On TPLF principled basis of the relations with the Eritrean people; it is stated, “The basis for our relationship is not based on getting support from armed force in our neighbourhood, it is not also based on the close language and cultural relations. It is rather based on the our stand about the justness of the Eritrean struggle, on our standthat the Eritrean question is a colonial question. Like all other relations our stand towards the Eritrean question gradually became more clear and more solid through time, we also believed that taking a just stand on the Eritrean question is not only for the sake of the Eritrean people but it is also for the sake of the struggle of the Ethiopian people. The TPLF worked on its members also to have a right stand. Our stand is based on our own convictions and was not meant to please, any one. We will also pursue our correct convictions in the future. In the last 10 years we have made great strides in terms of our cooperation with Eritrean political organizations. As much as Eritrean organizations’ support to the Tigrian peoples’ struggle was crucial so was Weyane support to the struggle of the Eritrean people crucial, too. We do not regard our support to the Eritrean cause as a great contribution, but what we regard as great contribution is to make the Ethiopian people in general and the Tigrean people, in particular to believe in the just cause of the Eritrean people. “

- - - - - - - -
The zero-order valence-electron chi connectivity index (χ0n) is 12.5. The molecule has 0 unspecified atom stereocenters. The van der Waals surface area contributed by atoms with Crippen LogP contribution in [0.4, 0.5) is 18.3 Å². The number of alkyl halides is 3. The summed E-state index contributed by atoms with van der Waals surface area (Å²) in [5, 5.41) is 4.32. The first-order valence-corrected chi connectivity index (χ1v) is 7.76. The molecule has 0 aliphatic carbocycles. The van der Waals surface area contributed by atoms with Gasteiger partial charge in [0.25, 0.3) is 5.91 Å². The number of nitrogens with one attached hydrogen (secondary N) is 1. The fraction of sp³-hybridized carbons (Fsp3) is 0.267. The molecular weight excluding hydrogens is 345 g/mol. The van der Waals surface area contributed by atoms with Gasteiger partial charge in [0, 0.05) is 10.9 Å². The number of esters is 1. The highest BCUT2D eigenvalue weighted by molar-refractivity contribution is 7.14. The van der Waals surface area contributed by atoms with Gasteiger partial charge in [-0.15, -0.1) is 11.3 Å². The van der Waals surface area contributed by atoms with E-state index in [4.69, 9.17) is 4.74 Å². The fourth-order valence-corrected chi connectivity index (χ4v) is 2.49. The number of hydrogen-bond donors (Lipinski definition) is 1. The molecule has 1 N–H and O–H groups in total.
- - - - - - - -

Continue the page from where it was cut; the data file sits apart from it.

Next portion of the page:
On the relations with the ELF
“ When the TPLF was formed, the ELF was one of the Eritrean national organizations and thus had relations with it and its principled stand was based on Weyane’s recognition of the just cause of the Eritrean people. Even before the beginning of Weyane’s armed struggle, we tried to have relations with it because we were convinced that both ELF and EPLF represented Eritrean people aspirations. When we started armed struggle, we also put efforts to have good relations with the ELF; and though the ELF did not formally declare that they were against relations with us, the relations were not to the level we aspired for. It was during this period the unity process between TPLF and TLF (Tigray Liberation Front) did not go, as planned. The leaders of the TLF were found to have killed others and so they were arrested by TPLF. Those who had separated from TLF either dispersed or joined the TPLF. TLF had close relations to ELF and ELF considered TLF as their own and some security members of the ELF were involved in the killings, ELF interpreted the actions taken by TPLF leadership in a distorted way. In addition to that because the TPLF had some limited cooperation with EPLF, the ELF considered TPLF as extension of EPLF in Tigray.